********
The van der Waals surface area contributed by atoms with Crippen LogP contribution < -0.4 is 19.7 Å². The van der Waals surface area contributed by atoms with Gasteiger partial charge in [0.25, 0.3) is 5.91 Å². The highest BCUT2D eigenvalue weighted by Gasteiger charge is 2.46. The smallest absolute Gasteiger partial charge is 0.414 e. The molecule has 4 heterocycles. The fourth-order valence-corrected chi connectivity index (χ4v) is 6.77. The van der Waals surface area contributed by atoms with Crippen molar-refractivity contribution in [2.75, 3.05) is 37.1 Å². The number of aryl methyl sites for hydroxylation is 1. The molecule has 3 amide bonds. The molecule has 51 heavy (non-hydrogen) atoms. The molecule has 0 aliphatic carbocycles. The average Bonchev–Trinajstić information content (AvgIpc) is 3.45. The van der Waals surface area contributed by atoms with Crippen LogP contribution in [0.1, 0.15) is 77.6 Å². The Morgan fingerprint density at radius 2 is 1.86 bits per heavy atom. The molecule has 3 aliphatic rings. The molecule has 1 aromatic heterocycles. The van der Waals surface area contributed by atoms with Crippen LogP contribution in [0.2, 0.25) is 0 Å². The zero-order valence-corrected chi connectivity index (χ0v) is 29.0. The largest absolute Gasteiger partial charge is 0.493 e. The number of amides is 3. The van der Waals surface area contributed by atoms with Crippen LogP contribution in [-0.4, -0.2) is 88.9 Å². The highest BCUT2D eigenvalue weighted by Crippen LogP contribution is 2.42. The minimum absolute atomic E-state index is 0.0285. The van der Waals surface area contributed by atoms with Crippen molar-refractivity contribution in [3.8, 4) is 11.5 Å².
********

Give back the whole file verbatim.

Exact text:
The van der Waals surface area contributed by atoms with Crippen LogP contribution < -0.4 is 19.7 Å². The van der Waals surface area contributed by atoms with Gasteiger partial charge in [0.25, 0.3) is 5.91 Å². The highest BCUT2D eigenvalue weighted by Gasteiger charge is 2.46. The smallest absolute Gasteiger partial charge is 0.414 e. The molecule has 4 heterocycles. The fourth-order valence-corrected chi connectivity index (χ4v) is 6.77. The van der Waals surface area contributed by atoms with Crippen molar-refractivity contribution in [2.75, 3.05) is 37.1 Å². The number of aryl methyl sites for hydroxylation is 1. The molecule has 3 amide bonds. The molecule has 51 heavy (non-hydrogen) atoms. The molecule has 0 aliphatic carbocycles. The average Bonchev–Trinajstić information content (AvgIpc) is 3.45. The van der Waals surface area contributed by atoms with Crippen LogP contribution in [0.1, 0.15) is 77.6 Å². The Morgan fingerprint density at radius 2 is 1.86 bits per heavy atom. The molecule has 3 aliphatic rings. The molecule has 1 aromatic heterocycles. The van der Waals surface area contributed by atoms with Crippen LogP contribution in [0.2, 0.25) is 0 Å². The zero-order valence-corrected chi connectivity index (χ0v) is 29.0. The largest absolute Gasteiger partial charge is 0.493 e. The number of amides is 3. The van der Waals surface area contributed by atoms with Crippen LogP contribution in [-0.4, -0.2) is 88.9 Å². The highest BCUT2D eigenvalue weighted by Crippen LogP contribution is 2.42. The minimum absolute atomic E-state index is 0.0285. The van der Waals surface area contributed by atoms with Crippen molar-refractivity contribution in [3.8, 4) is 11.5 Å².